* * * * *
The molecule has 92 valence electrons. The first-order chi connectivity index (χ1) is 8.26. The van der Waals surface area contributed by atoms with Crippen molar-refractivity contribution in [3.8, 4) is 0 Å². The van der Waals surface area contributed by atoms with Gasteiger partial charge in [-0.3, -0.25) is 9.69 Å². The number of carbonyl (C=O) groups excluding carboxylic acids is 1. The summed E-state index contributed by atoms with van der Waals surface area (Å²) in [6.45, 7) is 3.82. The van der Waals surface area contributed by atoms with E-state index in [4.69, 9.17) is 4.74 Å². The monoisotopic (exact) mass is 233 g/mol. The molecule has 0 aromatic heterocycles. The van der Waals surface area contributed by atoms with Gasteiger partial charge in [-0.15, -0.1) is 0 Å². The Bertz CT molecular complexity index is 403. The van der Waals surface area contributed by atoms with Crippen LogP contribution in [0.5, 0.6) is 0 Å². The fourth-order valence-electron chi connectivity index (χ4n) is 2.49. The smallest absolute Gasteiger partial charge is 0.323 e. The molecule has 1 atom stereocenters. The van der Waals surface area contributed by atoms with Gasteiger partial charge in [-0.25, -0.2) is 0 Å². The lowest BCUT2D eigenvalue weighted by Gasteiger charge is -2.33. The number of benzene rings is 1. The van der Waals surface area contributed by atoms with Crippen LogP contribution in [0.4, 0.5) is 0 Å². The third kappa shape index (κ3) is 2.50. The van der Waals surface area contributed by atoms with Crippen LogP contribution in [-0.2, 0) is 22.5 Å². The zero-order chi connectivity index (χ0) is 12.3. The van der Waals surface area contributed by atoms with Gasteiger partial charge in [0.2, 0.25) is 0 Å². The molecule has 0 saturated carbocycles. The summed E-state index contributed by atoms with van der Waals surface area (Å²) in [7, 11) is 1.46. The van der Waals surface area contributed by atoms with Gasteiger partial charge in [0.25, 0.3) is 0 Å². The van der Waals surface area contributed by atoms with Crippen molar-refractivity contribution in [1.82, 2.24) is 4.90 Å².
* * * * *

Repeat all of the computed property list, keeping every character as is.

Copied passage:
The molecule has 92 valence electrons. The first-order chi connectivity index (χ1) is 8.26. The van der Waals surface area contributed by atoms with Crippen molar-refractivity contribution in [3.8, 4) is 0 Å². The van der Waals surface area contributed by atoms with Gasteiger partial charge in [-0.3, -0.25) is 9.69 Å². The number of carbonyl (C=O) groups excluding carboxylic acids is 1. The summed E-state index contributed by atoms with van der Waals surface area (Å²) in [6.45, 7) is 3.82. The van der Waals surface area contributed by atoms with E-state index in [4.69, 9.17) is 4.74 Å². The monoisotopic (exact) mass is 233 g/mol. The molecule has 0 aromatic heterocycles. The van der Waals surface area contributed by atoms with Gasteiger partial charge in [-0.15, -0.1) is 0 Å². The Bertz CT molecular complexity index is 403. The van der Waals surface area contributed by atoms with Crippen LogP contribution in [0.5, 0.6) is 0 Å². The fourth-order valence-electron chi connectivity index (χ4n) is 2.49. The smallest absolute Gasteiger partial charge is 0.323 e. The molecule has 1 atom stereocenters. The van der Waals surface area contributed by atoms with Gasteiger partial charge in [-0.25, -0.2) is 0 Å². The lowest BCUT2D eigenvalue weighted by Gasteiger charge is -2.33. The number of benzene rings is 1. The van der Waals surface area contributed by atoms with Crippen LogP contribution in [0.4, 0.5) is 0 Å². The third kappa shape index (κ3) is 2.50. The van der Waals surface area contributed by atoms with Crippen LogP contribution in [-0.2, 0) is 22.5 Å². The zero-order chi connectivity index (χ0) is 12.3. The van der Waals surface area contributed by atoms with Gasteiger partial charge in [0.2, 0.25) is 0 Å². The molecule has 0 saturated carbocycles. The summed E-state index contributed by atoms with van der Waals surface area (Å²) in [7, 11) is 1.46. The van der Waals surface area contributed by atoms with Gasteiger partial charge in [0.25, 0.3) is 0 Å². The van der Waals surface area contributed by atoms with Crippen molar-refractivity contribution in [1.82, 2.24) is 4.90 Å².